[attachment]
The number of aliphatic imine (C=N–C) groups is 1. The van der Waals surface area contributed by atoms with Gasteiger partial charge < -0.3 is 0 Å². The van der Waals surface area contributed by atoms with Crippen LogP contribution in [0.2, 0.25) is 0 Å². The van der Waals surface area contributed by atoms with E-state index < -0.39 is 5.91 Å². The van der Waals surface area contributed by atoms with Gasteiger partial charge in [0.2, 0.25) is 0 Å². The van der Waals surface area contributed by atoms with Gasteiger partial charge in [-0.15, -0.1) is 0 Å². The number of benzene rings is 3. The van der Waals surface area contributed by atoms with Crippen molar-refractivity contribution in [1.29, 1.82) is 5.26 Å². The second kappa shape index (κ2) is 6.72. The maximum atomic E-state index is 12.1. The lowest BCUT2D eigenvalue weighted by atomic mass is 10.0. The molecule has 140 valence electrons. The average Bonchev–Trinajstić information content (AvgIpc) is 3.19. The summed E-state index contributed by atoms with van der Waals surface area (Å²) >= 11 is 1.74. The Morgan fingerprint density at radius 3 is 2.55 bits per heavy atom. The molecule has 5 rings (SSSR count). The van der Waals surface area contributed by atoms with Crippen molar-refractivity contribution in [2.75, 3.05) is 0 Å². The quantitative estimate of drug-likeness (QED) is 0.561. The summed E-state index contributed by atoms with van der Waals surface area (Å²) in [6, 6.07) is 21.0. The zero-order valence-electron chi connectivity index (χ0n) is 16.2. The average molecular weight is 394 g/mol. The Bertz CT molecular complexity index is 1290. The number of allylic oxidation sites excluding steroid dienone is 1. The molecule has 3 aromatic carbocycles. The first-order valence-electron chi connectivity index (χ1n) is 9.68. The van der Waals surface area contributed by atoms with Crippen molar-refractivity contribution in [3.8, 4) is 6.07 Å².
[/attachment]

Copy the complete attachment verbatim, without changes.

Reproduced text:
The number of aliphatic imine (C=N–C) groups is 1. The van der Waals surface area contributed by atoms with Gasteiger partial charge < -0.3 is 0 Å². The van der Waals surface area contributed by atoms with Crippen LogP contribution in [0.2, 0.25) is 0 Å². The van der Waals surface area contributed by atoms with E-state index < -0.39 is 5.91 Å². The van der Waals surface area contributed by atoms with Gasteiger partial charge in [0.2, 0.25) is 0 Å². The van der Waals surface area contributed by atoms with Gasteiger partial charge in [-0.15, -0.1) is 0 Å². The number of benzene rings is 3. The van der Waals surface area contributed by atoms with Crippen molar-refractivity contribution in [1.29, 1.82) is 5.26 Å². The second kappa shape index (κ2) is 6.72. The maximum atomic E-state index is 12.1. The lowest BCUT2D eigenvalue weighted by atomic mass is 10.0. The molecule has 140 valence electrons. The average Bonchev–Trinajstić information content (AvgIpc) is 3.19. The summed E-state index contributed by atoms with van der Waals surface area (Å²) >= 11 is 1.74. The Morgan fingerprint density at radius 3 is 2.55 bits per heavy atom. The molecule has 5 rings (SSSR count). The van der Waals surface area contributed by atoms with Crippen molar-refractivity contribution in [2.75, 3.05) is 0 Å². The quantitative estimate of drug-likeness (QED) is 0.561. The summed E-state index contributed by atoms with van der Waals surface area (Å²) in [6, 6.07) is 21.0. The zero-order valence-electron chi connectivity index (χ0n) is 16.2. The average molecular weight is 394 g/mol. The Bertz CT molecular complexity index is 1290. The number of allylic oxidation sites excluding steroid dienone is 1. The molecule has 3 aromatic carbocycles. The first-order valence-electron chi connectivity index (χ1n) is 9.68. The van der Waals surface area contributed by atoms with Crippen molar-refractivity contribution in [3.8, 4) is 6.07 Å².